MORGANTOWN, W.Va. – The Salvation Army of Marion, Monongalia, and Preston Counties is operated by husband and wife, Lt. Sheldon and Lt. Nicole Greenland, both of whom are officers with the organization.
In their roles, they help the most vulnerable with things like rent, utility, food assistance, employment, education, and the ministry they co-pastor. Their work is valuable, and they welcome all who need their help, but somehow being black plays a role in their work.
“Honestly, it shouldn’t,” Lt. Sheldon Greenland said. “It should not affect what we do because what we do is provide services to the least, the lost, the lonely, and to whomever requires assistance. We must note the realities of our country. As we could see in the past summer, we had this racial reckoning that just proves that there are inequities in our community, that there are struggles that we may face.”
His wife, Nicole, agreed. She argued that many people see them as less than simply because of their skin color.
“Some people don’t see us as being valuable,” she said. “But for us to be who we are and where we are, we can now put a new perspective on those who might not think that we’re capable of doing what we’re supposed to do.”
The couple reflected on how their Jamaican heritage plays a big role in who they are every day and how people perceive them. They can both definitely agree that they don’t let how people perceive them from stopping the work they do in the communities they serve.
“I love the heritage that my skin color comes with,” Sheldon Greenland said. “I am black history as we stand on the shoulders of giants, of people who have fought for great things, people who have fought for this country, people who have done remarkable things in terms of technology, in terms of every field of endeavor we can think about.”
Nicole also said she wants to honor the legacy of those who fought for her and her husband to be in a position of prominence.
“When I look in history and I see Martin Luther King has paved the way and now because he has done what he did, we are now leaders that we can pave the way,” she said. “We can be the shoulders that other people can stand on in the future.”
Giving back to others as a means of service and an act of appreciation for the gatekeepers who let her in is important to Greenland. She said she, too, was once on the other side of the fence.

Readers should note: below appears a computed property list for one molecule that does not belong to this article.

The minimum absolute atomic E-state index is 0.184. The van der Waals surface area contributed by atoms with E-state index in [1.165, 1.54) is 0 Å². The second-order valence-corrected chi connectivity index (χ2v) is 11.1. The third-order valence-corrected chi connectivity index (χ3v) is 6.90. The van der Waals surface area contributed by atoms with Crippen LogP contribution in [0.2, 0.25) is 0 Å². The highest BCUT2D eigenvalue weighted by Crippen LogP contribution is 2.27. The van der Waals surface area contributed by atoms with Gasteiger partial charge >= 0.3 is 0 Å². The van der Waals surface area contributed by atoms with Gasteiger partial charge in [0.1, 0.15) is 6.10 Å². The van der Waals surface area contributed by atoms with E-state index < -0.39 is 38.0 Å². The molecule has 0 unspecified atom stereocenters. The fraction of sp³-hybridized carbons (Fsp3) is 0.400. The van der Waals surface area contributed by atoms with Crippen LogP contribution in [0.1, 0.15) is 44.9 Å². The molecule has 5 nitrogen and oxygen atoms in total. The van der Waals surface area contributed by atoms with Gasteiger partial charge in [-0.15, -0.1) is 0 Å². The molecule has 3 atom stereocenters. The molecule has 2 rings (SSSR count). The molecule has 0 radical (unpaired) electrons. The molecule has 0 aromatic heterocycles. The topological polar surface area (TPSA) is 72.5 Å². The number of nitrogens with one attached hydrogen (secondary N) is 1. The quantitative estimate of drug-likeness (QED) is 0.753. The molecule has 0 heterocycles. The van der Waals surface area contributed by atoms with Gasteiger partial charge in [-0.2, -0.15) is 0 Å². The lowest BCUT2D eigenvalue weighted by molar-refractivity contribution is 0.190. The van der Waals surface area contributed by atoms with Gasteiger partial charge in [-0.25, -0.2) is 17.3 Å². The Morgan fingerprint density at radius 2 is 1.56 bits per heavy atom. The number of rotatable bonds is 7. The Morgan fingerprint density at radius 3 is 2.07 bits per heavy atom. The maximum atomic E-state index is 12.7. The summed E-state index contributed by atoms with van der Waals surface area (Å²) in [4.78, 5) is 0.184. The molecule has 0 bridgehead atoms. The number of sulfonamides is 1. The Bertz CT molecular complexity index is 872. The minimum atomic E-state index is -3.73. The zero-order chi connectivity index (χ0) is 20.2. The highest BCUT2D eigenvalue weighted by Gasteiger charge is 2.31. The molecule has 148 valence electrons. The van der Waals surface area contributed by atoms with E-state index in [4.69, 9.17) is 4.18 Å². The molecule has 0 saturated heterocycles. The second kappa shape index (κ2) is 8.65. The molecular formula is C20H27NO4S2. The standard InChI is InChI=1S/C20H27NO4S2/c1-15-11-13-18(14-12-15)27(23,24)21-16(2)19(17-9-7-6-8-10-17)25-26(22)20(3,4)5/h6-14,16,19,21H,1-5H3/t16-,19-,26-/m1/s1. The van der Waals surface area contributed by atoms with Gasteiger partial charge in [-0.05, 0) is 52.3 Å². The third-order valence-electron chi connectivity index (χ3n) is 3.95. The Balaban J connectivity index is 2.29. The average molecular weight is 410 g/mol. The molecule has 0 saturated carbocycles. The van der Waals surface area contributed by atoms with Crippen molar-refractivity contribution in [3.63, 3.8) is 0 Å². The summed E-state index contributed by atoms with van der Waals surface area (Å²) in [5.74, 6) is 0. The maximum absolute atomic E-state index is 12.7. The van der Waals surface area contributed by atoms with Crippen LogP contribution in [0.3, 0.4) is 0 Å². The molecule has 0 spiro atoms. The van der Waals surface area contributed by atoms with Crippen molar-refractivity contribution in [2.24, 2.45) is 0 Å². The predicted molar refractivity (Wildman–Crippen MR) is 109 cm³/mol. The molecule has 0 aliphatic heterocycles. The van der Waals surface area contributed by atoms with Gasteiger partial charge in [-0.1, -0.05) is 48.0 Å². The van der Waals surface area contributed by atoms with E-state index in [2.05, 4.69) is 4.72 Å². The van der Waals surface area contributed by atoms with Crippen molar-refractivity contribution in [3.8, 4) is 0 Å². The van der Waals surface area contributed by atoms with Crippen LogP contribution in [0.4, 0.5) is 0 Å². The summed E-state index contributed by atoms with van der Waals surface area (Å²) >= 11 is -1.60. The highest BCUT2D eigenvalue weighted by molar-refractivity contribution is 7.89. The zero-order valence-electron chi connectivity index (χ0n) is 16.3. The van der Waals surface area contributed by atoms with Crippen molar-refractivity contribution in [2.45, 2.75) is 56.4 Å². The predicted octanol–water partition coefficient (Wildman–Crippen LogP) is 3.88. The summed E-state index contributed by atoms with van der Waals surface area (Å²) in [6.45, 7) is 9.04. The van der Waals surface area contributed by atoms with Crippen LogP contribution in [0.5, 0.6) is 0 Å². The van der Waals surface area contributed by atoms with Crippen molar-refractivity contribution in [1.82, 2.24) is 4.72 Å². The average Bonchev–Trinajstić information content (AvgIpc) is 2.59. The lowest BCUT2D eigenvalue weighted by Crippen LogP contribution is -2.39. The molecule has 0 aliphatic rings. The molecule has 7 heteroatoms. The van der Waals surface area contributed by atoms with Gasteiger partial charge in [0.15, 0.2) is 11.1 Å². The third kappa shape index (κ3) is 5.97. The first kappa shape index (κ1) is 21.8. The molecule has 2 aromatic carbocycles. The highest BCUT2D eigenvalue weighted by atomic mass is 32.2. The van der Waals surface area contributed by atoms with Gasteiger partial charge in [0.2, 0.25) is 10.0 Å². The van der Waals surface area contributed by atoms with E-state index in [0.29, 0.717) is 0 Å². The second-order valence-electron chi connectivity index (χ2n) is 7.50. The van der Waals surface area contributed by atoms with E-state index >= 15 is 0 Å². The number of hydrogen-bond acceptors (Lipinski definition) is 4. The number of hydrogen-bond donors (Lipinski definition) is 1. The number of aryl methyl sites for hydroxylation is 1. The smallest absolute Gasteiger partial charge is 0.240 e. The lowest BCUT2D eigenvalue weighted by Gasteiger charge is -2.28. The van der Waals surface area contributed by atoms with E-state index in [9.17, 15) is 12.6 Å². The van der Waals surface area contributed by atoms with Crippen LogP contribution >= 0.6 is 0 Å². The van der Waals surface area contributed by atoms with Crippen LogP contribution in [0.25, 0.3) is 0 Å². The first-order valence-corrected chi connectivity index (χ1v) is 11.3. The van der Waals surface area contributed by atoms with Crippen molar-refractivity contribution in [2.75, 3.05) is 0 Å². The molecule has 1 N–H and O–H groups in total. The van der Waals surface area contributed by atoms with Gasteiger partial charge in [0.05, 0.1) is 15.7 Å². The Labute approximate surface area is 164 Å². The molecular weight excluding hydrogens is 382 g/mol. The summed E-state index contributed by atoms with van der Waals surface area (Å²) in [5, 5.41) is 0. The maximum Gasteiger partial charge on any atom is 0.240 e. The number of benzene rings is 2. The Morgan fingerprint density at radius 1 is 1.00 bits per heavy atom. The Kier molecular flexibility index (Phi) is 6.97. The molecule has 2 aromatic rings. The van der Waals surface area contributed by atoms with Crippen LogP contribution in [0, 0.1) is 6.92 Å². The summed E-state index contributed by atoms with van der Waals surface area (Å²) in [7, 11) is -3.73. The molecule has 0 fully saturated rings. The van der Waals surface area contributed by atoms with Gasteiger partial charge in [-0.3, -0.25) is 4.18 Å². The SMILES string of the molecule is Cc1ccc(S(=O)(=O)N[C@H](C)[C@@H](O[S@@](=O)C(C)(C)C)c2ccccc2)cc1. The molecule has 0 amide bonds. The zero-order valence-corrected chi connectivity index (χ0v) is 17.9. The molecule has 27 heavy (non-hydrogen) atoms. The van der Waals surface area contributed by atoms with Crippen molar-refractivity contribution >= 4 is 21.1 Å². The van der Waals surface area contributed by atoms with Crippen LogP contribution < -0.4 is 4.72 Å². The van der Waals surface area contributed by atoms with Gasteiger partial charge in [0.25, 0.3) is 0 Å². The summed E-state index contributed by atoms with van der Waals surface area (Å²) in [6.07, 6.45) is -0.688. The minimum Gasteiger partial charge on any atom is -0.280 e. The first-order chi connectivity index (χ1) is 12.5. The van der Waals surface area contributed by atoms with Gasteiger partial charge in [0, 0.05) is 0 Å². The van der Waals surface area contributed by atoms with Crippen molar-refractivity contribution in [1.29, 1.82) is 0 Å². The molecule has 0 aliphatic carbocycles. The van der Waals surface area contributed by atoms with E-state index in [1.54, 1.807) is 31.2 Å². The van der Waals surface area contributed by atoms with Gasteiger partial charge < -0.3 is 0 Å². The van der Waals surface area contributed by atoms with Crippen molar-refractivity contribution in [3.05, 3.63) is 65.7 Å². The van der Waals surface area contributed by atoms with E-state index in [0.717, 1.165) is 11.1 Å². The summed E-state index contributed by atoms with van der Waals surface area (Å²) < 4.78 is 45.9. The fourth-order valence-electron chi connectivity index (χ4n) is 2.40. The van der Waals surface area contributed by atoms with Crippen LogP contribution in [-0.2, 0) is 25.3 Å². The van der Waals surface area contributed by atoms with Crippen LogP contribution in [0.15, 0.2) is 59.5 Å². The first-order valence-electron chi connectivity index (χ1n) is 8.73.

“I was on the other side of the fence, now, I am the person who can help those in need regardless of race, creed, or culture,” she said. “It feels very rewarding to me to know that I am able to do great things in my community.”
The Greenlands said they don’t think they can solve racial discrimination or inequities in their time, but that doesn’t mean they should give up. Instead, they said, they will continue to work hard for everyone who needs their help and to leave a legacy like so many people of color have done.
“Our actions have major ripple effects in the culture, so those of us who carry the torch are not carrying it for ourselves,” Sheldon Greenland said. “We’re carrying it for those of our children, our grandchildren, our friends, our family, those who we may never even know exist. And it’s an important thing to step forward into being marker of excellence in this world.”
Greenland said he and his family are grateful that the Salvation Army leadership decided to send him and his wife. They were the first leaders of African descent and have lived in Morgantown for three years now.
“We love it here and we just want to see the Morgantown community rise,” he said. “Not just Morgantown but the entire West Virginia state rise to the occasion like we’ve risen to the occasion of vaccine rollout. We want to see more things like that that just champion the cause of West Virginia. We love it here and we want to see West Virginia just continue to thrive. We’re grateful for the opportunity.”